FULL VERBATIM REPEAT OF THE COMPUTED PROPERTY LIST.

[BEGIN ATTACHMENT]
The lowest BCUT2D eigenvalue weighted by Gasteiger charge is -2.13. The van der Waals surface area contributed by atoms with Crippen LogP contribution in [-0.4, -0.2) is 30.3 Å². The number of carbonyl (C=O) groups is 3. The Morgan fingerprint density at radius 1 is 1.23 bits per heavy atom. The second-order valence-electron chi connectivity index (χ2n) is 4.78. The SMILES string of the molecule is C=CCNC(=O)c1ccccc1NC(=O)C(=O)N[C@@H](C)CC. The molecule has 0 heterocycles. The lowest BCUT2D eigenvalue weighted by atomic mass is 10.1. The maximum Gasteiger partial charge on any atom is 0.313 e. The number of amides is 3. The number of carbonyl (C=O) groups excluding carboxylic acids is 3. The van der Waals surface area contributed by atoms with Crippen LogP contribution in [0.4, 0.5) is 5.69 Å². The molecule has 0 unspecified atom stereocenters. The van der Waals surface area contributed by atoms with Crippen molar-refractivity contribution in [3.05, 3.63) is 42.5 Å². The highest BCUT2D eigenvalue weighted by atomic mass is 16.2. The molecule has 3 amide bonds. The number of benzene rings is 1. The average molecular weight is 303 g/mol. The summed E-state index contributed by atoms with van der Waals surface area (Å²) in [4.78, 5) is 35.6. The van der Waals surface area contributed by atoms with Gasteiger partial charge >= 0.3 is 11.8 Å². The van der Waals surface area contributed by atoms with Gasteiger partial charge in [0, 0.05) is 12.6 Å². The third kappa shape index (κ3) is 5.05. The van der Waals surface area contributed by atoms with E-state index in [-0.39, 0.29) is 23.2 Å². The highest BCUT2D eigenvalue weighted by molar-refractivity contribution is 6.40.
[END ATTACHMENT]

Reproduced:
The lowest BCUT2D eigenvalue weighted by Gasteiger charge is -2.13. The van der Waals surface area contributed by atoms with Crippen LogP contribution in [-0.4, -0.2) is 30.3 Å². The number of carbonyl (C=O) groups is 3. The Morgan fingerprint density at radius 1 is 1.23 bits per heavy atom. The second-order valence-electron chi connectivity index (χ2n) is 4.78. The SMILES string of the molecule is C=CCNC(=O)c1ccccc1NC(=O)C(=O)N[C@@H](C)CC. The molecule has 0 heterocycles. The lowest BCUT2D eigenvalue weighted by atomic mass is 10.1. The maximum Gasteiger partial charge on any atom is 0.313 e. The number of amides is 3. The number of carbonyl (C=O) groups excluding carboxylic acids is 3. The van der Waals surface area contributed by atoms with Crippen LogP contribution in [0.4, 0.5) is 5.69 Å². The molecule has 0 unspecified atom stereocenters. The van der Waals surface area contributed by atoms with Crippen molar-refractivity contribution in [3.05, 3.63) is 42.5 Å². The highest BCUT2D eigenvalue weighted by atomic mass is 16.2. The molecule has 3 amide bonds. The number of benzene rings is 1. The average molecular weight is 303 g/mol. The summed E-state index contributed by atoms with van der Waals surface area (Å²) in [4.78, 5) is 35.6. The van der Waals surface area contributed by atoms with Gasteiger partial charge >= 0.3 is 11.8 Å². The van der Waals surface area contributed by atoms with Gasteiger partial charge in [0, 0.05) is 12.6 Å². The third kappa shape index (κ3) is 5.05. The van der Waals surface area contributed by atoms with E-state index in [-0.39, 0.29) is 23.2 Å². The highest BCUT2D eigenvalue weighted by molar-refractivity contribution is 6.40.